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Thursday, 13 December, 2001, 14:04 GMT
No charges for police over shooting
Harry Stanley
Harry Stanley was unarmed when he was shot dead
Armed police who shot dead a man carrying a wooden table leg will not face criminal charges, the Crown Prosecution Service has confirmed.

Harry Stanley, a 46-year-old grandfather, was shot in the head and hand as he walked home from a pub when police marksmen wrongly identified him as a terrorist.

Today's decision is wrong, and unless there is a change in the future more innocent people will be shot dead by the police

Jason Stanley
The marksmen claimed they thought the piece of wood was a shotgun.

The CPS said it considered charges against the officers ranging from murder to misconduct in public office, but there was insufficient evidence for a case against them.

Mr Stanley's son Jason the decision was wrong.

"Unless there is a change in the future more innocent people will be shot dead by the police," he said.

The officers who shot the father-of-three in September 1999 had been responding to a 999 call from a member of the public. The caller saw Mr Stanley in a pub and said he was an Irish terrorist carrying a sawn-off shotgun.


The CPS ruling follows a 12-month review of an earlier decision not to press charges against the two officers.

In a statement it rejected a prosecution because "it would be very difficult for prosecutors to disprove the officers honestly believed that they were facing a sawn-off shotgun".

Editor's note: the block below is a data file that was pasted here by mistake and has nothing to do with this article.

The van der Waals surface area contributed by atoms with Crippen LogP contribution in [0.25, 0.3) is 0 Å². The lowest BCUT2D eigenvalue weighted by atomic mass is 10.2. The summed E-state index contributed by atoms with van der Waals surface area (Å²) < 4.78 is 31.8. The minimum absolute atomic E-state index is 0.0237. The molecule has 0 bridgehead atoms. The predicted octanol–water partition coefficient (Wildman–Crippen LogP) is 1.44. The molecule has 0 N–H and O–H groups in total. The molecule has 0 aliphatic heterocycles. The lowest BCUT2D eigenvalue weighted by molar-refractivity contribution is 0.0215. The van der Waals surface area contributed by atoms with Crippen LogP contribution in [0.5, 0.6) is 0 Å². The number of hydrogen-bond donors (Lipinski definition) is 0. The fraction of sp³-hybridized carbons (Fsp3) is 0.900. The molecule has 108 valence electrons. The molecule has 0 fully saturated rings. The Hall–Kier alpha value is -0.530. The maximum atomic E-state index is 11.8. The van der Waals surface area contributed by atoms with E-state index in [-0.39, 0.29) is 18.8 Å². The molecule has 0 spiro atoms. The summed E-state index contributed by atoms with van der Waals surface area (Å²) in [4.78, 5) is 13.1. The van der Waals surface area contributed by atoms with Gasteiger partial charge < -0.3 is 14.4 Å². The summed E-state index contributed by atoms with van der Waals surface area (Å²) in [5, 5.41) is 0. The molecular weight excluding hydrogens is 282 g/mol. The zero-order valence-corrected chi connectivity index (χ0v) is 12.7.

"This threat was of a sufficient degree to merit the use of their guns to defend themselves in reasonable self-defence."

It said there was no "substantial evidence" to suggest the officers' beliefs were "anything other than genuine", and advice had been sought from a top barrister about the chances of securing a conviction.

No justice

After Thursday's ruling Terry Stewart, of the Justice for Harry Stanley Campaign, told BBC News Online: "The family are shocked at the decision and the total absence of justice yet again presented to them."

Deborah Coles, co-director of pressure group Inquest renewed calls for an independent inquiry.

She said: "How can we accept that the shooting of an unarmed man does not result in a criminal trial where a jury decides whether or not the actions were unlawful?"

A statement from the Metropolitan Police Service extended its sympathies to Mr Stanley's family.

It said public safety was of paramount importance, but added: "Met firearms officers have a challenging job.

"They are often called to deal with dangerous situations where they have to make difficult and often split-second decisions."

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